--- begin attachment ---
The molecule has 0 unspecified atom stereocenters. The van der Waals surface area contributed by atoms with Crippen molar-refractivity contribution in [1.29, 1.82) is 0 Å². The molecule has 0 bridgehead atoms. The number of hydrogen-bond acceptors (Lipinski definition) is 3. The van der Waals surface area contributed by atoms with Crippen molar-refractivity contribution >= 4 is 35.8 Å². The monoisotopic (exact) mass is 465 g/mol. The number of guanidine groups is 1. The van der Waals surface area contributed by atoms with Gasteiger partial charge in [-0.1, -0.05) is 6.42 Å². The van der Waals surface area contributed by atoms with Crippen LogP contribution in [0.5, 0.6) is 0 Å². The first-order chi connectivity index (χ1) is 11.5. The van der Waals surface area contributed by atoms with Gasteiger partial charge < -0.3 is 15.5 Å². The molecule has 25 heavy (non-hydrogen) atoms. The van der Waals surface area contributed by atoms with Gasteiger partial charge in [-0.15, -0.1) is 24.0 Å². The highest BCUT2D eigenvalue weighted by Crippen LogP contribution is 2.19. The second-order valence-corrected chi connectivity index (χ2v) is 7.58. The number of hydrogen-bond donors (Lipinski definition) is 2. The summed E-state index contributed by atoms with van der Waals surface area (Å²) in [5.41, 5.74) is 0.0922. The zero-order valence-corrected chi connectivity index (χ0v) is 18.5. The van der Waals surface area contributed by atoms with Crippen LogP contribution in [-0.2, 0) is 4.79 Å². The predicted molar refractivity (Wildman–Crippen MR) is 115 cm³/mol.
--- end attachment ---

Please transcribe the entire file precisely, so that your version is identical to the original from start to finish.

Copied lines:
The molecule has 0 unspecified atom stereocenters. The van der Waals surface area contributed by atoms with Crippen molar-refractivity contribution in [1.29, 1.82) is 0 Å². The molecule has 0 bridgehead atoms. The number of hydrogen-bond acceptors (Lipinski definition) is 3. The van der Waals surface area contributed by atoms with Crippen molar-refractivity contribution >= 4 is 35.8 Å². The monoisotopic (exact) mass is 465 g/mol. The number of guanidine groups is 1. The van der Waals surface area contributed by atoms with Gasteiger partial charge in [-0.1, -0.05) is 6.42 Å². The van der Waals surface area contributed by atoms with Crippen LogP contribution in [0.5, 0.6) is 0 Å². The first-order chi connectivity index (χ1) is 11.5. The van der Waals surface area contributed by atoms with Gasteiger partial charge < -0.3 is 15.5 Å². The molecule has 25 heavy (non-hydrogen) atoms. The van der Waals surface area contributed by atoms with Gasteiger partial charge in [-0.15, -0.1) is 24.0 Å². The highest BCUT2D eigenvalue weighted by Crippen LogP contribution is 2.19. The second-order valence-corrected chi connectivity index (χ2v) is 7.58. The number of hydrogen-bond donors (Lipinski definition) is 2. The summed E-state index contributed by atoms with van der Waals surface area (Å²) in [5.41, 5.74) is 0.0922. The zero-order valence-corrected chi connectivity index (χ0v) is 18.5. The van der Waals surface area contributed by atoms with Crippen LogP contribution in [-0.2, 0) is 4.79 Å². The predicted molar refractivity (Wildman–Crippen MR) is 115 cm³/mol.